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Lailah Danzy, 9, and Noah Davison, 8, are on the path to athletics success. They are athletes at Pride Gymnastics Academy in Tulsa, Oklahoma and they’re both amazing.
Published 08/05/2019 | Reading Time
By Nehemiah D. Frank
TULSA, Okla. — When you walk into Maria Fernadez’s athletic facility, Pride Gymnastics Academy, off 61st and Mingo, the smell of chalk and hard work coupled with the sound of springs and swings fill the air.
Gym moms sit in the lobby, patiently waiting and watching some of gymnastics’ best coaches in the nation train their kids.
Maria takes ‘pride’ in every kid that walks through her doors.
As you walk deeper into this space where dreams are created and where grit and preparation lead to rewarding outcomes, you encounter a wall of fame — filled with the academy’s talented competitive athletes.
Among them, two short, but mighty athletes stand out — Lailah Danzy and Noah Davison. Currently towering under five feet, show a unique and keen level of focus, discipline, and natural talent in the sport of gymnastics at an early age.
When you pack on excellent and well-studied gymnastics coaches, who wholeheartedly love building the self-esteem in kids and a great training facility, you develop the conditions where magic happens.
And magic is what’s occurring at Pride Gymnastics in Tulsa, Oklahoma.
USA Gymnastics Regional 3 2019 All-Around Gold Medalist for Level 7 Lailah Danzy
Lailah Danzy | 2019 USA Gymnastics Region 3 All-Around Gold Medalist Level 7
Lailah, age 9, is already training the type of skills that you’d see in the summer Olympics. She began gymnastics 6 years ago when her mom enrolled her in a mom and tot gymnastics class.
Lailah says, her favorite event is the floor exercise.
“I get to express myself through dance,” she explained and added with a smile, “And I really really love to dance.”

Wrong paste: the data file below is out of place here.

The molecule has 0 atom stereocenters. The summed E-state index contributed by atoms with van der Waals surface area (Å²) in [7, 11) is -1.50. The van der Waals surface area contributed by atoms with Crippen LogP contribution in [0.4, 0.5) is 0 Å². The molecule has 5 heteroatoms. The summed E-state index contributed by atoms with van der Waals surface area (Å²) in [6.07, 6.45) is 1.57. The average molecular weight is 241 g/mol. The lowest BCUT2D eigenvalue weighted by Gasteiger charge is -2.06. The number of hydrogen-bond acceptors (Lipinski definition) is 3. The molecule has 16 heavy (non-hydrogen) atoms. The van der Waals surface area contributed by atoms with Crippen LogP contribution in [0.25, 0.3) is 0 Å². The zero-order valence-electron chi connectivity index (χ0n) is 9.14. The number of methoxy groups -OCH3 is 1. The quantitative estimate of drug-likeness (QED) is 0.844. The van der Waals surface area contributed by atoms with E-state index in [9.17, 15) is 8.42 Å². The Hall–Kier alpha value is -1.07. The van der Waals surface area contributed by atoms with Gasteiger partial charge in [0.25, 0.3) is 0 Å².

Her new floor routine is intricate, full of sophisticated leaps and bounds, flips and turns to the motion picture soundtrack of Creed. Her most difficult passes include a double-back tuck, double-full twist, and a back half twist punch front layout.
Lailah recently began working on a two and a half twist, which was the all-round Olympic gold medalist’s, Nastia Lukin, final pass at the 2008 Beijing Summer Olympic Games in China.
To pack on her impressiveness, at a recent high-performance gymnastics camp, Lailah trained and successfully completed a yurchenko double-full twist into a foam pit. That’s only half a twist less than what gymnastics’ reigning queen Simone Biles competed at the 2016 Rio de Janeiro Olympic Games.
“The hardest skill I’m working on is my series on beam,” which she flawlessly trained during her interview.
Lailah says she hopes to become an Olympic athlete someday. And if that’s her greatest ambition, she’s in good hands.
Her team coaches, Jeff Becker, and Nikki Pindroh have studied under some of the best coaches in the history of the sport. They were also athletes themselves and understand the mental toughness and physical requirements to reach success in the sport. Coach Jeff was even a national team athlete and had several athletes earn athletic scholarships to top universities and spots on the national team in the past.
Lailah has been training with Jeff and Nikki for nearly five years and credits them for her success in gymnastics.
Lailah loves her coaches and gymnastics. “What I like about my coaches is even when I’m not training well, they still push me to do my best,” she explained.
Lailah and teammate Abby Schmitz in Indianapolis, IN after their induction into USA Gymnastics’ Talented Opportunity Program (TOPs)
[Courtesy of Tamarah Danzy]
In 2018, Lailah, became a TOP’s National Qualifier, along with her teammate and friend Abby Schmitz. Abby also trains at Pride. Lailah was 8-years-old at the time and Abby 9-years-old. Both girls were the only athletes in the state of Oklahoma to qualify for TOPs.
Abby Schmitz said she likes training with Lailah because they encourage one another to be greater.
“I like the support of having someone like Lailah to train with. When one of us messes up, we can push each other to keep going. We push each other every day and try to make each other better,” Abby said.